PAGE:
I’ve got only several days to prepare for a small but important “project” – watching Super Bowl. The upcoming event has sparked up a couple of ideas that I’d like to share with you and maybe even initiate a discussion.
So let’s assume we have a software development project to deliver while there’re no specification and time to describe the requirements, we have a cross-functional team of five to eight people, and we have a very short timeframe to deliver the final product to the client. So what do we need to make sure the team is on the same page and fully committed?
“SCRUM! Go ahead!” you might say.
“What the f***!” my inner philologist says (there is “flexibility” hidden).
Your humble PM believes in the pseudo-scientific hypothesis of linguistic relativity. The strong version of the hypothesis says that language determines the thought and that linguistic categories limit and determine cognitive categories.
Stop! Wait a minute… Do I want to say that Scrum (scrimmage) is only a method of restarting play according to the definition and there is no reason to use that name in the methodology? Yes, I do.
Should we name the process of achieving a well-defined result “the action when nobody of your team has a solid vision”? Shall we think well about the iteration when we cannot raise our own head and help a teammate in trouble?
A couple of words about the definition of Scrum from Wikipedia (the theme from the Star Wars is being played at the background): “They called this the holistic or rugby approach, as the whole process is performed by one cross-functional team across multiple overlapping phases, where the team “tries to go the distance as a unit, passing the ball back and forth…”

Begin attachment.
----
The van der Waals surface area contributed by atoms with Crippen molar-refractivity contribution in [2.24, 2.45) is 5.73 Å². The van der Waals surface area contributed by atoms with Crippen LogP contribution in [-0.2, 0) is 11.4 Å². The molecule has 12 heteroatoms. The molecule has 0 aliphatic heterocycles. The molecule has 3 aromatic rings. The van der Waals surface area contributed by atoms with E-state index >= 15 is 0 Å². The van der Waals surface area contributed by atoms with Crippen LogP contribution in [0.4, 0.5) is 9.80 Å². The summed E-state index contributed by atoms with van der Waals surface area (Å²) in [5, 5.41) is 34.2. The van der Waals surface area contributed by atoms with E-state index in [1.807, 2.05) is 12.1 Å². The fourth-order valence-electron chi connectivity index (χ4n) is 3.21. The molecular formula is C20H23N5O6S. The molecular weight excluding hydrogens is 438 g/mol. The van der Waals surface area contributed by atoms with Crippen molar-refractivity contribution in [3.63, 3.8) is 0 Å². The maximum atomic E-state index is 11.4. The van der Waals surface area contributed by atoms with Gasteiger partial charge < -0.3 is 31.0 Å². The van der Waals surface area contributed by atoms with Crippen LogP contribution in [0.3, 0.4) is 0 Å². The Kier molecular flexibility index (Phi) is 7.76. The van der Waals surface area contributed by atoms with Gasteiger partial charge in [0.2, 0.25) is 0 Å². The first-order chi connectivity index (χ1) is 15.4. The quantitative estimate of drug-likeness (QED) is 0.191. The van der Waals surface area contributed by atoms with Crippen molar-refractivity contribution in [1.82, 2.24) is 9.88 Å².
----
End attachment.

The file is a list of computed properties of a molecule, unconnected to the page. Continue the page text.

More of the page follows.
They missed something interesting, didn’t they? Scrum is not a beginning so why did authors forget about the planning stage?
Wiki helps me again: “In sport, a huddle is an action of a team gathering together, usually in a tight circle, to strategize…”
Let’s shed the light on the “Huddle” in the meaning of team action and talk why it’s a better name for the Agile framework, according to the images associated with this process.
When Scrum aims to continue the game, Huddle is the way to get the real result.
In the scrimmage, we should get the ball. That’s all. But. Sometimes, a software development process is more sophisticated (like life itself, isn’t it?), and we should lose the battle to win the war. I would rather fail the project deadline for a day or two but get positive feedback from the Customer after delivering the final result.
By participating in the huddle, you get to know everything about the main goal of your teamwork and the accountability that each of your team members holds. Anyone can prompt and help everyone.
Huddle is one big demonstration of how the leader could win Super Bowl without having any rock stars in their team by only using tactics and confidence in the team. Just like Bill Belichick of New England Patriots, you can lead your team to success by only doing your own job.
I propose to rename one of the frameworks of the Agile methodology and add a bit of wisdom linked to the real power of the team. If we are talking about the IT field, we associate the approach to achieve the result within a short time period (we call it Sprint, by the way ;)) with plenty of people who only want to move the ball, no matter what it takes. “WE SHOULD MOVE THE BALL!” Should we?
Well, understand me correctly, I don’t mind all this stuff. But maybe we don’t need to call it “Scrum“? Maybe instead of dancing Haka we should breathe in, breathe out and mix the spirit of openings with a cold head? Start thinking about a distance to your goal? Stop looking for inspiration in the motivation bestsellers from people who want to earn money on their versions of the simplest truths!
Leave the ball alone! Have you ever thought that maybe we must gather together to understand own role before changing the world?
Several days before Tom Brady will make an appointment to see the surgeon for adding the sixth finger, I just wanted to explain why we need to replace “Scrum” with “Huddle”.
Do your job!